There are PVRs… and then there is the Sky+HD 1TB box. This latest iteration of the UK's most popular digital recorder is the fastest, slickest, biggest receiver yet from the UK satcaster.
Somewhat like Lady Gaga, the attractiveness of the original Sky+HD receiver (and now the default unit for any new Sky+ subscriber), divided opinion. But there's no debate about this new version: it's a beauty.
Slightly smaller than the original, with an unusual pearlescent grey finish and understated cosmetics, this Amstrad-made box is a bit of a head-turner. Beneath the polished hood is a hulking 1.5 Terabyte hard drive. Be aware that 'only' 1TB of this is available for your personal recordings; the rest is partitioned off for Sky's Push content service, Sky Anytime.
It may have taken Anytime (ahem) time to develop into a worthwhile service, but it is now a great (DOG-less) catch-all for key movie premieres and season openers/finales. So being able to store more content here can only be a good thing.
The iconic Sky remote has also had a very slight cosmetic upgrade which reflects the same steel-grey finish of the main unit.
Backside connections are standard fare. There's an HDMI v1.3 output, digital optical audio, Scart for legacy connection, dish-friendly F-connectors, plus (inactive) e-SATA, USB and Ethernet ports. There's also a sleeping USB behind the front fascia flap.
For the record, Sky's PVR unit does the same stuff as before, including one-touch series recording, two tuners, and pausing and rewinding of live TV. Those hoping for an additional third tuner (à la Virgin Media's V+HD unit) may be disappointed.
No need to ration
When it comes to hi-def, no other platform offers as much choice as Sky. At the last count it boasted around 40 channels, with Sky News HD the newest attraction. As any long-standing Sky+HD user knows, the actual consequence of such high-resolution richness was a need to ration what is recorded.
HD programmes naturally consume more HDD space than SD, and like many users I quickly found myself waging a King Canute-like battle against disk space. This in turn meant I was skipping a lot of material I might otherwise have liked to see, particularly from the numerous HD film channels.
The upgrade in capacity offered by the new 1TB drive changes everything. Suddenly there's no pressing space constraint. Whereas before I would make a judgement call if a show really needed to be time-shifted in high-definition, now I could always go for the best-quality option.
With four times more memory than a regular box, you can hoard around 240 hours of HD content. I suddenly found myself recording hi-def movies simply because I could, just to see how much I could budge the percentage space gauge. The freedom is dizzying.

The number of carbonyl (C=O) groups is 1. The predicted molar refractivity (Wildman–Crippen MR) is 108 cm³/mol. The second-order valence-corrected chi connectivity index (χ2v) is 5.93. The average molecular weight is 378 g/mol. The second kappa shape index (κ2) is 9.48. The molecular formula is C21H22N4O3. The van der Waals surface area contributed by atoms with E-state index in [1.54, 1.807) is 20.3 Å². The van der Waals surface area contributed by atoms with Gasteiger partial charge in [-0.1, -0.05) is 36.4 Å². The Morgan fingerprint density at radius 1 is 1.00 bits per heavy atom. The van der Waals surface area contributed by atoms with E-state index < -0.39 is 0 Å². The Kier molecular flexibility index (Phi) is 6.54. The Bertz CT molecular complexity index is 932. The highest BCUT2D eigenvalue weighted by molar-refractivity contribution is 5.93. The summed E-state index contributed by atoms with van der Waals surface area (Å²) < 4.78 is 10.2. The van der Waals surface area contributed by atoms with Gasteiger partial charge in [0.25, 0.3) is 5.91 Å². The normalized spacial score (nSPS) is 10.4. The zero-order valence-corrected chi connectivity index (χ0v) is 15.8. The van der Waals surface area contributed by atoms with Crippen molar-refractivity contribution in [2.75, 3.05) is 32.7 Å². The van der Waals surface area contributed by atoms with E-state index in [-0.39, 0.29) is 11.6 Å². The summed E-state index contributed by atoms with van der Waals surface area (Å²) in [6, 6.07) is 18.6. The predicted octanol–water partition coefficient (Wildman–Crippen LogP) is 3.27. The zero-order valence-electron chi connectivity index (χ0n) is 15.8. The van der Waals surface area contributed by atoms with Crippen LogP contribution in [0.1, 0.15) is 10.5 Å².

I suspect the space boost may also pay big dividends when Sky rolls out its Pull version of Anytime later this year (that's if it involves pulling content onto the hard drive rather than just streaming?). As it stands, the box can bag around 100 hours of on-demand HD, which means you may never have to watch any standard-def channels ever again.
In practical terms, this 1TB box also seems faster than previous models. The EPG, which is cached on the drive, isn't as laggy as on the original HD boxes. Navigation is crisp and responsive. I've had both the original Thomson box (it died) and a newer (component-less) variant, and this is the best of the lot.
Image and sound quality is largely dependent on the broadcast source. Overall performance can be considered excellent, with the best-encoded channels looking astoundingly sharp. Curiously, the new box still refuses to output multichannel sound (Dolby Digital 5.1) over HDMI – only stereo PCM is available.
I still have some issues with the format of the high-def EPG interface – I can't be alone in wanting an option to disable both the mini TV and accompanying audio (I've lost count of the number of times I've inadvertently seen/heard the end of a show I'm recording) – but general usability is undeniably better.
Overall, this is welcome upgrade to the original Sky+HD design, and the hard drive bump seems appropriate given the ever-increasing number of HD channels coming to the platform. For TV and home cinema addicts, this 1TB treat is well worth the premium.
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